Welcome to the L3 Harris Geospatial documentation center. Here you will find reference guides and help documents.
﻿

### IMSL_RANKS

IMSL_RANKS

The IMSL_RANKS function computes the ranks, normal scores, or exponential scores for a vector of observations.

### Ties

If the assignment RANK = IMSL_RANKS(x) is made, then in data without ties, the output values are the ordinary ranks (or a transformation of the ranks) of the data in x. If x(i) has the smallest value among the values in x and there is no other element in x with this value, then RANK(i) = 1. If both x(i) and x(j) have the same smallest value, then the output value depends on the option used to break ties. The table that follows shows the results for some of the keywords.

 Keyword Result AVERAGE_TIE Result (i) = Result (j) = 1.5 HIGHEST Result (i) = Result (j) = 2.0 LOWEST Result (i) = Result (j) = 1.0 RANDOM_SPLIT Split Result (i) = 1.0 and Result (j) = 2.0 or, randomly, Result (i) = 2.0 and Result (j) = 1.0

When the ties are resolved randomly, IMSL_RANDOM is used to generate random numbers. Different results occur from different executions of the program unless the “seed” of the random-number generator is set explicitly by use of IMSL_RANDOMOPT ( ).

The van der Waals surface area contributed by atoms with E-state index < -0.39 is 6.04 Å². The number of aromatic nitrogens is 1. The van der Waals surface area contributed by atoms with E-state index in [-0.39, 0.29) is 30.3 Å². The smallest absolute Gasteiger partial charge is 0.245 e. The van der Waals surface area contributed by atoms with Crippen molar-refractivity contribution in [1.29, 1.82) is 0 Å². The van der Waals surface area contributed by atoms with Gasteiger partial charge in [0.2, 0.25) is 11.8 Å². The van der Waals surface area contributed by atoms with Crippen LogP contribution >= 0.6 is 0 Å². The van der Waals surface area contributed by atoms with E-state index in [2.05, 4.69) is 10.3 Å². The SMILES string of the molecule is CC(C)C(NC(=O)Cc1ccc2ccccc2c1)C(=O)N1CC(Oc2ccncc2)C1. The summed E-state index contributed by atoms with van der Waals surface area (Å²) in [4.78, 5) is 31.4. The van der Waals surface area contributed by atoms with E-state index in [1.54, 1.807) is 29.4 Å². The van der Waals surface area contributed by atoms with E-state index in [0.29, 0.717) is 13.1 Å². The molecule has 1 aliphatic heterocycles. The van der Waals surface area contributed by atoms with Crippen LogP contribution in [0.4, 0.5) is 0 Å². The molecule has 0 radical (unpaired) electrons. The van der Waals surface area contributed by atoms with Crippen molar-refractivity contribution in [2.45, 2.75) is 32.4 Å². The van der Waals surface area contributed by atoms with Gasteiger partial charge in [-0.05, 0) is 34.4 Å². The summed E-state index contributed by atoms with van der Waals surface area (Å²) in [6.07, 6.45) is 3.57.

### Scores

Normal and other functions of the ranks can optionally be returned. Normal scores can be defined as the expected values, or approximations to the expected values, of order statistics from a normal distribution. The simplest approximations are obtained by evaluating the inverse cumulative normal distribution function, IMSL_NORMALCDF (with the keyword INVERSE), at the ranks scaled into the open interval (0,1).

In the Blom version (Blom 1958), the scaling transformation for the rank ri (1 ≤ ri ≤ n, where n is the sample size) is (ri – 3/8) / (n + 1/4). The Blom normal score corresponding to the observation with rank ri is: where Φ(⋅) is the normal cumulative distribution function.

Adjustments for ties are made after the normal score transformation; that is, if x(i) equals x(j) (within FUZZ) and their value is the k-th smallest in the data set, the Blom normal scores are determined for ranks of k and k + 1. Then, these normal scores are averaged or selected in the manner specified. (Whether the transformations are made first or the ties are resolved first is irrelevant, except when AVERAGE_TIE is specified.)

In the Tukey version (Tukey 1962), the scaling transformation for the rank ri is (ri – 1/3) / (n + 1/3). The Tukey normal score corresponding to the observation with rank ri follows: Ties are handled in the same way as for the Blom normal scores.